Aoi is raised to be cautious, to be smart, to be selfish. She knows how to wield a smile as well as a knife, her handwriting is perfect, and her pockets are full of charms and ofuda.
“People cannot know this,” her mother stresses. “They cannot know who you are and what you can do. You must be pretty, unsuspecting, and distant. Your competence is a weapon that must be kept secret. Do you understand me?”
She doesn’t have to try to be pretty. The Akane women are always pretty. They are enchanting, and enticing, and noticeable. Whether this was a gift from the spirits for their sacrifice or just a fluke of genetics, she doesn’t know, but she doesn’t really care. What she does know is that it makes keeping a facade up difficult.
She hears it whispered on the playground, on the street, on the subway: what a pretty little thing. Eyes are drawn to her, and it is both frightening and frustrating in equal turns.
In primary school, things are different. She is still the center of attention (she is always the center of attention) but in a different way.
People notice her, and they notice the way her eyes never meet theirs, the way they follow the spirits that drift through the school yard, the way that she keeps her distance. They notice, and they seethe.
Beautiful people are either loved or hated. Aoi has not learned how to act well enough to be loved yet, so there is only one other option.
They tug at her hair and push her to the ground. They want to see her react. She won’t give them the satisfaction. She’s too proud, even then, for that.
There is one other thing that is significant about school.
Aoi Akane lives in the house next door to her, and thinks that their similar names are funny. They walk home together, and catch frogs in the woods, and one day Aoi realizes that she has grown attached.
She is not supposed to grow attached to others. Other people can be used against you. Other people can convince you to do things like sacrifice your children for the sake of the village, for their own comfort and safety. Even within her family, they are carefully distant from one another.
But Aoi was raised to be selfish, and she selfishly guards her relationship with Akane-kun. He sees her and he loves her and she loves him.
When he first confesses, she cannot outright say no. She loves him, and she wants to keep him with her, but she does not love him the way he loves her.
“2 points,” she says instead.
“W-what?” Akane-kun responds. His bewildered face is funny, so she smiles at him.
“2 points. I can’t accept a confession unless it’s really spectacular! Keep trying, okay?”
“You bet! I’ll never give up, Ao-chan!” He grins at her, his eyes sparkling with determination, and she feels a little bit guilty.
She is not guilty enough to tell him the truth.
As she grows older, more dangers begin to appear. People had wanted her before, she knows from their gazes and their whispered words just loud enough for her to hear, but no one has ever attempted to force her to date them. But suddenly, people have started to do so. Delinquent children, her age and from the local middle school, begin cornering her.
The first time it happens, she is frozen. She could take care of them, she knows. They are nothing compared to even a weak supernatural that she has exorcised. But then she will break the image that the Akane family has cultivated for so long: pretty, unsuspecting, and distant.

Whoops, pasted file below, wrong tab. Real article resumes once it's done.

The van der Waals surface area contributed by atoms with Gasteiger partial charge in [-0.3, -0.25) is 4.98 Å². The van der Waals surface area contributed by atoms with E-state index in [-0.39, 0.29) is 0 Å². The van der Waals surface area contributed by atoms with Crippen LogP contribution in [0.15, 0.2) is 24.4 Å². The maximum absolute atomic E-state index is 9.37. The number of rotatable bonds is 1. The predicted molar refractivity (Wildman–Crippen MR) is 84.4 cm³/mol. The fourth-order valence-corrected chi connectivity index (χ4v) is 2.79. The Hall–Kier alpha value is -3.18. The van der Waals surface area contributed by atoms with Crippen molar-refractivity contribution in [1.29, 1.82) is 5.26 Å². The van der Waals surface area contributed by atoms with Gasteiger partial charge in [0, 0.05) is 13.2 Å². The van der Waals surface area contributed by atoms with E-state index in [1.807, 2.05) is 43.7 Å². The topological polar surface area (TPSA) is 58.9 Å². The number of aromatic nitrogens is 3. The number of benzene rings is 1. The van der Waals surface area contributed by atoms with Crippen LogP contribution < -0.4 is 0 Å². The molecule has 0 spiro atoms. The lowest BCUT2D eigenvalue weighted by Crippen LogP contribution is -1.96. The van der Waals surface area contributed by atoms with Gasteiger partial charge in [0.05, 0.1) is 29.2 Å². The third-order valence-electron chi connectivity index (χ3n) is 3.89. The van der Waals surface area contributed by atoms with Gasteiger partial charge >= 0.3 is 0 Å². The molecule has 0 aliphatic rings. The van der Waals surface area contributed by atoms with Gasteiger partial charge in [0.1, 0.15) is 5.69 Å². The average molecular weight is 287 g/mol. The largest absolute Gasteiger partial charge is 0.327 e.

She knows what her family would want her to do: to suck it up and date the people who threaten her. To do whatever unsavory thing they want her to do with them.
She knows what she wants to do.
But then Akane-kun shows up with a baseball bat and beats them all to the ground. They lie there, groaning and bloody, and she is both grateful and worried.
She doesn’t have to make the choice between defending herself or saving her family, and she is grateful for that, but what kind of devotion could cause Akane-kun to attack these boys so viciously and without remorse? What has changed about him to allow him to do this? She doesn’t think he was like this when she first met him.
He is there for almost every time afterward. He saves her from people who would take advantage of her, even when they are adults, and she is so, so grateful, even as bile crawls up her throat.
She is able to push her worries down, though. Why would he have remorse for attacking people who attack her? She would have no remorse for attacking people who attack him.
(he was not raised like her. normal children shouldn’t act like this)
He is not there for every time, though. Sometimes, she will be walking alone and men will corner her in alleyways. They see a girl who is pretty, unsuspecting, and distant.
In an area with no one around, she feels safe making sure that they understand that they are wrong.
The Akane family cannot leave the area where the village once stood, or they would have left generations ago. After a few months away, they become sick, and they will only become well when they return. Too much of their blood has been spilled there; they have become tied to the land.
As such, every Akane child has gone to Kamome Gakuen since its founding. It is convenient both in that it is close and in that they can keep an eye on the two most dangerous things to them without actively seeking them out: the supernaturals and the Minamotos.
They have not forgotten what the Minamotos did so long ago.
Aoi knew all of the legends of the school years before she attends there, and so when the little hooded supernatural spies on her and Akane-kun, she knows what it's doing. It wants one of them to become a part of mystery number one for the duration of their schooling.
She most certainly doesn’t want that. If she becomes a supernatural, she won’t be able to pretend she doesn’t know anything. If Akane-kun becomes a supernatural, she will have to tell him the truth because she cares too much to let him go into a situation like this without any knowledge.